Being Frank About Mental Illness.

What must now be a few years ago, I wrote a blog entitled "Mediocrities of the World, I Absolve You." It was about the often seen stereotype of people with mental illness also being brilliant or talented in some way - in essence, about the cliché concerning where genius ends and madness begins, or vice versa. My conclusion in that blog was that it was a stereotype like any other, having little to do with the reality of what the majority of people with mental ill health experience. I suggested that such representations of mental illness could then be just as damaging as other stereotypes, as they don't leave much room for those who aren't some kind of genius.
However, having recently watched the film, "Frank", director Lenny Abrahamson's examination of a rock band headed by a guru-like and enigmatic front man, I think I've changed my mind somewhat.
The film is narrated from the perspective of Jon Burroughs, a young wannabe pop star who really isn't that good a musician. However, he gets the chance to play keyboards for the unpronounceable Soronprfbs when their own keyboard player attempts to kill himself, and through this meets the band's lead singer, Frank. Jon becomes intrigued by Frank and his seemingly innate musical ability. But this isn't the only reason for his interest, because Frank also happens to wear a giant, papier-mache head which obscures his real face. At one point Jon and Frank take to communicating by describing their facial expressions to each other.
From this you might have guessed that the character of Frank was in part inspired by the comedian and musician Frank Sidebottom, who wore a similar "mask". It must be remembered that this isn't the Frank Sidebottom story, though, and when the band is shown making their album, an often hilarious portrayal of the creative process, it becomes clear that other inspirations were at work in creating Frank's character. Among those mentioned by reviewers are Captain Beefheart, specifically during the making of "Trout Mask Replica", and also the musician Daniel Johnston who himself had experience of mental ill health.
Indeed, when Jon begins to push the band to become more popular by posting things about them on social media, their musical integrity begins to suffer, other members of the band leave, and during a tour in America, Frank begins to show signs of the strain of it all, withdraws into himself, and eventually appears to have some kind of mental breakdown and runs away. It's a testament to the performance of Michael Fassbender, who plays Frank, that he manages to get all this across while wearing the papier-mâché head, which, to my mind at least, becomes oddly expressive when Frank begins to succumb to the stresses of popularity.
Jon eventually finds Frank back at his parents house where he learns that he does in fact have a mental illness. He says to his parents that this must be where his musical genius comes from, that all the suffering has led him to produce great art. In a dispelling of the usual stereotype, though, Frank's parents simply say that, no, he had always been musically gifted, and that, if anything, his illness had slowed him down. At the end of the film, Frank is reunited with the rest of the band, this time without Jon, who realises the part he played in all that went wrong, and they sing one final song, the oddly affecting "I Love You All", which you can hear by simply clicking on the link.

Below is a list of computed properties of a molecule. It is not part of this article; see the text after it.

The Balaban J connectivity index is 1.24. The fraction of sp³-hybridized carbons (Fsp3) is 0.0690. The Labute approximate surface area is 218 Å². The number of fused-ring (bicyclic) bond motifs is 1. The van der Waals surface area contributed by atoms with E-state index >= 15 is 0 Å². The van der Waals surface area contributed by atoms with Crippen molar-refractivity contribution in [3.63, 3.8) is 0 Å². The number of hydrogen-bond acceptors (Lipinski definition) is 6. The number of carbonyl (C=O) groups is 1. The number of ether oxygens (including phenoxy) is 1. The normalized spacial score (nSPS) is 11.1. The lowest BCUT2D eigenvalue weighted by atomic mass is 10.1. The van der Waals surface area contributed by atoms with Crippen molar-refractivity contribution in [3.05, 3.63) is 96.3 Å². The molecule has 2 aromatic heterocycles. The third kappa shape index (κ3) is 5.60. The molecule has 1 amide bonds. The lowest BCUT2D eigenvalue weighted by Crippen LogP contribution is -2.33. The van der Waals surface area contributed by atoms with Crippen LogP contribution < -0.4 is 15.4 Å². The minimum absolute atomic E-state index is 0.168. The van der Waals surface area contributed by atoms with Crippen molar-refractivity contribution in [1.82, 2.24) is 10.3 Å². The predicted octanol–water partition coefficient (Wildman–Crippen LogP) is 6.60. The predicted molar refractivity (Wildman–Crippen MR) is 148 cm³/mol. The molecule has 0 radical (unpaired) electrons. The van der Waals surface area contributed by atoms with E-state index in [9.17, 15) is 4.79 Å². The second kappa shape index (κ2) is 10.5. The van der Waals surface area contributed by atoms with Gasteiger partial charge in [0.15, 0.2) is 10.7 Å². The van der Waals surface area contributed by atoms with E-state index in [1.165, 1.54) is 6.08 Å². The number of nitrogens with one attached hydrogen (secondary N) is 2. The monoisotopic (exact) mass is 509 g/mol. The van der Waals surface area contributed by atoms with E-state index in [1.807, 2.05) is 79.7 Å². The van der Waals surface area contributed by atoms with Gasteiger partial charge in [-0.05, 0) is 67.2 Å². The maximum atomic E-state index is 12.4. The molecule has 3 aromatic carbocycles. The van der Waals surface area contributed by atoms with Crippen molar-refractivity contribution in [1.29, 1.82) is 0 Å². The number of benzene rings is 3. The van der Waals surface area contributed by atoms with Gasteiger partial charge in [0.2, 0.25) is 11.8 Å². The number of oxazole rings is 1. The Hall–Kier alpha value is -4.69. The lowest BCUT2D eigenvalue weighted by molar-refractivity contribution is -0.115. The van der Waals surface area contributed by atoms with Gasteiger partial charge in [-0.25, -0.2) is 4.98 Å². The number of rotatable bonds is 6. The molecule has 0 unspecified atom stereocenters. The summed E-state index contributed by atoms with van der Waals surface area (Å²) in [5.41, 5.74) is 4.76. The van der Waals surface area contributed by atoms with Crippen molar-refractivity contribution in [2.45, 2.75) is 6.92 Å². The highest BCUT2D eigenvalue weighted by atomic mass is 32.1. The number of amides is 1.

In conclusion, the film is at times hilarious, at times poignant in its portrayal of mental illness and its possible links to creativity, with the issues being so deftly handled that one can't complain. So, while I may want to absolve the mediocrities of the world, perhaps, after all, the world is just more interesting and beautiful with characters like Frank in it.  
          

Comments

Dixie@dcrelief said…
Hi David.
That must be some film. I checked out your link, and found a few more to listen to. Later I'd like to listen to the interview of several actors from it, time permitting today.
Strangely the paper head didn't faze me; as if wearing one were perfectly natural. Then again, it was for him.
I recall your post, "Mediocrities...," and the then drawn conclusion. I can certainly understand the change of heart now too. Having not seen the film but reading what the parents had to say, I am able to agree with them. I'm inclined to think my own issues slow me down quite a bit. Am I genius? Does it matter?
Fabulous post, David!
David said…
Hi Dixie,
Thanks for your comment.
I think if you get to see the film in its entirety, you'll be amazed at how Michael Fassbender (who plays Frank) manages to put in such a great performance when, for most of the film, we can't even see his face. And indeed, it does seem perfectly natural (to Frank at least!).
As for things slowing you down, I've always thought of you as a kind of genius of blogland!
Very Best Wishes, Dixie,
from your fellow blogging genius,
David.
Dixie@dcrelief said…
Hi David.
Thanks for thinking of me as a kind of genius in blogland. Thanks funny.

I really wanted to stop back by and say it has taken me a bit to catch the pun of your article's title. I suppose that might cost me that 'genius' notation of earlier! That's even funnier! Hope you are well.

Most sincerely,
Dixie
David said…
Hi Dixie,
Sorry for not getting back to you sooner, and I'm happy that you finally got the pun in my blog title! If it's any consolation, I still think of you as a genius of blogland!
Very Best Wishes,
David.

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